England and its history – why Brexit didn’t come as a surprise

Das Buchcover von James Hawes: Die kürzeste Geschichte Englands vor britischen Flaggen (Buchcover Ullstein Verlag / Hintergrund (c) Ole Spata/dpa)

England does not even mean England, as writer James Howes has already identified the first gulf in the country between north and south: 2,000 years ago, 55 BC, Julius Caesar first set out for the island – initially Not as a conqueror, but as an explorer.

In the interior of the country they encounter long-established populations, but on the southern coast they encounter Belgian immigrants who are still highly controversial. 150 years later, the Southeast has arrived with the Roman conquerors. The region is a prosperous and peaceful colony. On the other hand, the west and north make it difficult for Rome – and perhaps itself – to do so. This division is the common thread that has run since then through “The Shortest History of England” by James Howes.

“Three centuries before the Norman conquest, the boundaries between England and its neighbors were basically the same as they are today. And even then there was talk of a north-south division between the British.”

Geographical and Cultural Division

Soon the Vikings will attack. They reinforce contradictions. And the Normans? With their campaign against the North and their cultural hegemony, they are bridging a gap that now separates the French-speaking elite, Hawes says, from ordinary English to date.

“The common English – 90 percent of the population – were left without leadership of their own. By adopting the language and culture of their conquerors, the remaining English elite were permanently removed from the rest of their population.”

In the Wars of the Roses, the language of the South becomes a symbol of education, the North continues to decline.

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This disparity is still echoed today, says James Howes: “The country was always divided by geography, geology and culture, and then – it’s too easy to forget English – it was ruled for 400 years by an aristocrat, speaking French. Which follows that to this day the English elite and the English people speak almost different languages.”

“The world empire is long gone”

The Germanist and writer Haus drew attention to himself four years ago when he wrote “The Shortest History of Germany”. In it he argued that the division into West and East Germany was not artificial in any way, but was determined already within the boundaries of historical Germany along the Elbe.

Now it overlooks England and once again the historical dividing lines run along a river: according to Hess, what was the Elbe in Germany is the Trent in England, which flows through the Midlands. The river draws not only a geographical boundary that cannot be overcome for a long time, but also a linguistic, economic, political, religious and social one.

In addition, there were class differences, which were further aggravated when collectively used farmland was given to individual landlords in the 16th century.

“Fences made landowners richer, helped better farmers, and created the biggest destabilizing factor in any society: a section of the poor with the hope that anything better could happen to them.”

Industrialization also only allowed the North to flourish for some time with its natural resources and labour. He does not manage to catch up with the elitist South. The Empire and the United Kingdom are expanding their rule, but in Howes’ interpretation they are only able to create national unity temporarily, if at all.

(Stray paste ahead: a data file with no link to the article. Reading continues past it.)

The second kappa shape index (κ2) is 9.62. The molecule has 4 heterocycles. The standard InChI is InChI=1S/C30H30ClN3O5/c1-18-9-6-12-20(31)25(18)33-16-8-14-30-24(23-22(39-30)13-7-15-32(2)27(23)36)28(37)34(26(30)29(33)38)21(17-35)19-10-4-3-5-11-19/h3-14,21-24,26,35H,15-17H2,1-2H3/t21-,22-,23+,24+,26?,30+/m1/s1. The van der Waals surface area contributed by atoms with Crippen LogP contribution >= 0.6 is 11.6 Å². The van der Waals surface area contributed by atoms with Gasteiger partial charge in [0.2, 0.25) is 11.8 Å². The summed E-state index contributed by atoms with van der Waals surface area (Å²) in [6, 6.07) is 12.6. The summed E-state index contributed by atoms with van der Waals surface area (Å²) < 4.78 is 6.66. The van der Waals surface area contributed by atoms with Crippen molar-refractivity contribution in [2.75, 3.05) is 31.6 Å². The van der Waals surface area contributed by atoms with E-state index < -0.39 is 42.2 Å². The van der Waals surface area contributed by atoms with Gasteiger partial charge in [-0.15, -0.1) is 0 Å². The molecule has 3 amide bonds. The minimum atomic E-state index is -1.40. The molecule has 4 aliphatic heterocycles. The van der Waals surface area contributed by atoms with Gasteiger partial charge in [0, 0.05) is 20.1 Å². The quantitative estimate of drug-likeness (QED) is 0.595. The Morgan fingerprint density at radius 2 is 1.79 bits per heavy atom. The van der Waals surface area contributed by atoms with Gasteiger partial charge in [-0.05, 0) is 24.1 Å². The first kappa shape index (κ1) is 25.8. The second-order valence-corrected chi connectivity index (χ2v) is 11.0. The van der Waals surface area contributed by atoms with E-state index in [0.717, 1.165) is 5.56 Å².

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sleight of hand

James Hawes: “The country, with its deep historical divisions, has been hidden for 300 years behind Great Britain, behind the United Kingdom and of course behind the World Empire, so to speak. But now the world empire has been around for a long time. Gone. Ireland is long gone, Scotland will soon be gone and then we are all alone in the English world and finally we have to ask ourselves the question of who we really are.”

What Howes is describing is, of course, the result of Brexit – and here we move on to the core of his narrative. While those in favor of leaving the European Union seem to see Britain moving towards the new old shape and unity, Howes is convinced of the exact opposite.

To them, Brexit is a sleight of hand from a conservative faction around current Prime Minister Boris Johnson, who played a key role in the country’s long division by pretending to be the savior of the English people.

“This is not the first time that the British have been asked to kick off their Europe-friendly, freedom-robbing, aristocratic, foreign-speaking elite by a full member of that elite. And it is not the first time that they have simply That’s what it’s done.”

history and controversy

He is not writing Haus, he is writing the history of England. His approach is particularly interesting at a time when the history of England and Great Britain is highly controversial. Brexiters acknowledge the greatness of England on the one hand, while critical voices question the empire’s colonial past on the other.

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From the outset, the book has been driven by Howes’ thesis of division. And it helps to keep an eye on them. Otherwise, with the breakneck speed with which Howes trawls 2000 years of history on 385 pages, you could lose the thread. Especially in the first part, the names of kings, princes and counts just fly by.

But anyone who is willing to follow Howes’ thesis – or to rub against it – and to understand his book not only as a historical treatise, but also as a controversy, “England’s most Short History” reads with great advantage.

James Hoss: “England’s Shortest History”
Translated from English by Stephan Pauli Paul
Ulstein Verlag, 400 pages, 10 euros


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